Quantcast

Fiesta Heir Leaves $9 Million to Nature Group

August 28, 2008

By Rick Steelhammer

An heir to the fortune earned by Fiesta brand tableware has left $9 million to The Nature Conservancy to support its conservation efforts in West Virginia and around the world.

The gift, believed to be the largest conservation bequest ever made in West Virginia, was announced Wednesday by The Nature Conservancy.

Robert Wells of Newell, Hancock County, who died in July 2007 at the age of 80, chose to make the multimillion bequest to the conservation group because of its global reach and proven record of conservation accomplishments, according to Stuart N. “Buzz” Hutchison III, Wells’ attorney and close friend.

Wells and his late wife, Carolyn, who also left a generous bequest to the conservancy following her death in 2005, “had done some traveling in areas where the conservancy works – areas like the Chilean coast, where they saw penguins and seals,” said Hutchison. “Bob and Carolyn liked the fact that instead of being just local or even regional, the conservancy would reach out in a global way to protect nature.”

Wells spent most of his life in the management of The Homer Laughlin China Co., a business his family founded in 1897.

The bulk of his gift will be spent on the conservancy’s international work, which involves land conservation projects in all 50 states and 30 countries, in addition to marine conservation projects in 21 nations. Twenty percent of the $9 million will spent in West Virginia, primarily on globally significant habitat in the central Appalachian mountains, according to Rodney Bartgis, state director of The Nature Conservancy.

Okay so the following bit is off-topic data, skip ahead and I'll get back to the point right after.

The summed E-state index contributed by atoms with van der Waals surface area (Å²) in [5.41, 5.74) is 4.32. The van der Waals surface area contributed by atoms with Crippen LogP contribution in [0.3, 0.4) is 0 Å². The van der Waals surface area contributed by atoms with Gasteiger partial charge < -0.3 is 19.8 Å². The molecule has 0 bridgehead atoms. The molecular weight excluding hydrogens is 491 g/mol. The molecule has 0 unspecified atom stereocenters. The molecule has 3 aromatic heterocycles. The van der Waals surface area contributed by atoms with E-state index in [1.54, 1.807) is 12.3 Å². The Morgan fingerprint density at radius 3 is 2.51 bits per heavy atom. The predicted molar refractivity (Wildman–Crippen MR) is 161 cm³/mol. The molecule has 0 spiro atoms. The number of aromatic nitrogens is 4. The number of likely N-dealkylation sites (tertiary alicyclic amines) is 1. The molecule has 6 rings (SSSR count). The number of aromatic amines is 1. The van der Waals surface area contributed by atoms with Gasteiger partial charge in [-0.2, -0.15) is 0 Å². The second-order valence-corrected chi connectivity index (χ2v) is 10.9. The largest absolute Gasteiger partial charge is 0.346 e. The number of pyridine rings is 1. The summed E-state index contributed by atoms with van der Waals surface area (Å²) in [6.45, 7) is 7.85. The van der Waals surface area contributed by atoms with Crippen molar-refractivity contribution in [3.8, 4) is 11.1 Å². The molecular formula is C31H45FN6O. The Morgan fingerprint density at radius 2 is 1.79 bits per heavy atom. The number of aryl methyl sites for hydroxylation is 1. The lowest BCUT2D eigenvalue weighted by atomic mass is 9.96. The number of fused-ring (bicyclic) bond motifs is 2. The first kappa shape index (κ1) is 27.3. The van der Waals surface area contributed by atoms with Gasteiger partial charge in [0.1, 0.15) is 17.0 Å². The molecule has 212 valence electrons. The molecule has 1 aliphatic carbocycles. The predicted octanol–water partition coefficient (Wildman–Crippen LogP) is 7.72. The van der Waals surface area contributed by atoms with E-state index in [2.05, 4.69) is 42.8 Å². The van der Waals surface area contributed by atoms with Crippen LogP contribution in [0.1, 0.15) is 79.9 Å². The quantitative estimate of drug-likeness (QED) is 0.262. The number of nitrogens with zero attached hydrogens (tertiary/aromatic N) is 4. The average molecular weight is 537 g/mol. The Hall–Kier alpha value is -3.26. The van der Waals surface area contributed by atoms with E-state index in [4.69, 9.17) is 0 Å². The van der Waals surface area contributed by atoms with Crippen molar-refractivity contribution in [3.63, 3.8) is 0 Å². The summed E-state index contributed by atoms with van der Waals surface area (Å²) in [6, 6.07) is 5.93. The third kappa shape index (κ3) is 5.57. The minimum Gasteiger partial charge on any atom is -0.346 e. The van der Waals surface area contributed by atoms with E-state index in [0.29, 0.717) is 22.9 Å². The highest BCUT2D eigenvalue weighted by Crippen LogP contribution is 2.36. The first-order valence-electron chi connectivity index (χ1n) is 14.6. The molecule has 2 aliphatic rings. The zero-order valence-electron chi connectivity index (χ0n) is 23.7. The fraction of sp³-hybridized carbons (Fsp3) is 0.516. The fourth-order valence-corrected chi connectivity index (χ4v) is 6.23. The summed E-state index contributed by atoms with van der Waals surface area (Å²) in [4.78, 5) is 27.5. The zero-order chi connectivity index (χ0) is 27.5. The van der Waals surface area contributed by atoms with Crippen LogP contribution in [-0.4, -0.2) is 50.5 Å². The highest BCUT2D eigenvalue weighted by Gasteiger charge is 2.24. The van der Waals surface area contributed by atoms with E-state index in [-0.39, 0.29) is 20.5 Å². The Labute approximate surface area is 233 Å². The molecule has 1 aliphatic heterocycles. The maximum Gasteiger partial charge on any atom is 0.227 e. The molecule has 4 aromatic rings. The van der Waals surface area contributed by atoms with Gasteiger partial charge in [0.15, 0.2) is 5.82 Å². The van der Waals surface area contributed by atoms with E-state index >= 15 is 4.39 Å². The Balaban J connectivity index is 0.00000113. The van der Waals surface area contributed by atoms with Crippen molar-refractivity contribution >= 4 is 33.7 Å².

“His gift gives us the opportunity to be more thoughtful and think farther ahead about the conservation investments we want to make,” Bartgis said. The impact of Wells’ vision and generosity “will live on for generations,” he added.

Both Robert and Carolyn Wells were enthusiastic anglers, according to Hutchison.

“For their first date, Bob picked up Carolyn at 4:30 a.m. to go catfishing,” he said. That date marked the beginning of a shared love of nature and the outdoors that spanned the rest of their lives together, according to Hutchison. The couple traveled to Mexico, Chile and New Zealand to fish and enjoy wildlife and natural beauty.

Bartgis said that some of the $1.8 million of the bequest earmarked for West Virginia projects would almost certainly include habitat to protect freshwater fisheries.

Reach Rick Steelhammer at rsteelhammer@wvgazette.com or 348- 5169.

Originally published by Staff writer.

(c) 2008 Charleston Gazette, The. Provided by ProQuest LLC. All rights Reserved.




comments powered by Disqus